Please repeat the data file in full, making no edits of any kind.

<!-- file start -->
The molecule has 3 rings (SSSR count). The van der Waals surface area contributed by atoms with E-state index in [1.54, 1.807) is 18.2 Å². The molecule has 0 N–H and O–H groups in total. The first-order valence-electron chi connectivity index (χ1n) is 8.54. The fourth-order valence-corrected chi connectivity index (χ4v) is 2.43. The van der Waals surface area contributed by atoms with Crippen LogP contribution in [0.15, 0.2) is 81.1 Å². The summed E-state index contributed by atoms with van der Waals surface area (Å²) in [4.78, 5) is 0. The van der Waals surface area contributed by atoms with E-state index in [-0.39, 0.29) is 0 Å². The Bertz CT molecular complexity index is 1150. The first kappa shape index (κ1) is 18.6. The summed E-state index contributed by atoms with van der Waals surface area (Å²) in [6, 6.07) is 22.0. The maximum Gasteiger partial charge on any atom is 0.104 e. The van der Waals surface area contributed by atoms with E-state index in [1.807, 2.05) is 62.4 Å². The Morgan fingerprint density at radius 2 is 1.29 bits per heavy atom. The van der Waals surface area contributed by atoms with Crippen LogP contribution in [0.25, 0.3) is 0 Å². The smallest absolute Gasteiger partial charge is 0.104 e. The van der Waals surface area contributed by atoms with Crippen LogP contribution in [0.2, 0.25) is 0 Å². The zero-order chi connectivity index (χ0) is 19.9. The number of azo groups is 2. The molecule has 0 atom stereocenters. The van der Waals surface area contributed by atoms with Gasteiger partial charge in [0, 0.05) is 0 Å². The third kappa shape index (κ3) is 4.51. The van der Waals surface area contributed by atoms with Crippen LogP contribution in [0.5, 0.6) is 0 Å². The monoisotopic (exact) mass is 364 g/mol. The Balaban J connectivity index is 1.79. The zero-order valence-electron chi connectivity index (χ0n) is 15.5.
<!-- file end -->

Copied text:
The molecule has 3 rings (SSSR count). The van der Waals surface area contributed by atoms with E-state index in [1.54, 1.807) is 18.2 Å². The molecule has 0 N–H and O–H groups in total. The first-order valence-electron chi connectivity index (χ1n) is 8.54. The fourth-order valence-corrected chi connectivity index (χ4v) is 2.43. The van der Waals surface area contributed by atoms with Crippen LogP contribution in [0.15, 0.2) is 81.1 Å². The summed E-state index contributed by atoms with van der Waals surface area (Å²) in [4.78, 5) is 0. The van der Waals surface area contributed by atoms with E-state index in [-0.39, 0.29) is 0 Å². The Bertz CT molecular complexity index is 1150. The first kappa shape index (κ1) is 18.6. The summed E-state index contributed by atoms with van der Waals surface area (Å²) in [6, 6.07) is 22.0. The maximum Gasteiger partial charge on any atom is 0.104 e. The van der Waals surface area contributed by atoms with E-state index in [1.807, 2.05) is 62.4 Å². The Morgan fingerprint density at radius 2 is 1.29 bits per heavy atom. The van der Waals surface area contributed by atoms with Crippen LogP contribution in [0.25, 0.3) is 0 Å². The smallest absolute Gasteiger partial charge is 0.104 e. The van der Waals surface area contributed by atoms with Crippen LogP contribution in [0.2, 0.25) is 0 Å². The zero-order chi connectivity index (χ0) is 19.9. The number of azo groups is 2. The molecule has 0 atom stereocenters. The van der Waals surface area contributed by atoms with Gasteiger partial charge in [0, 0.05) is 0 Å². The third kappa shape index (κ3) is 4.51. The van der Waals surface area contributed by atoms with Crippen LogP contribution in [0.5, 0.6) is 0 Å². The monoisotopic (exact) mass is 364 g/mol. The Balaban J connectivity index is 1.79. The zero-order valence-electron chi connectivity index (χ0n) is 15.5.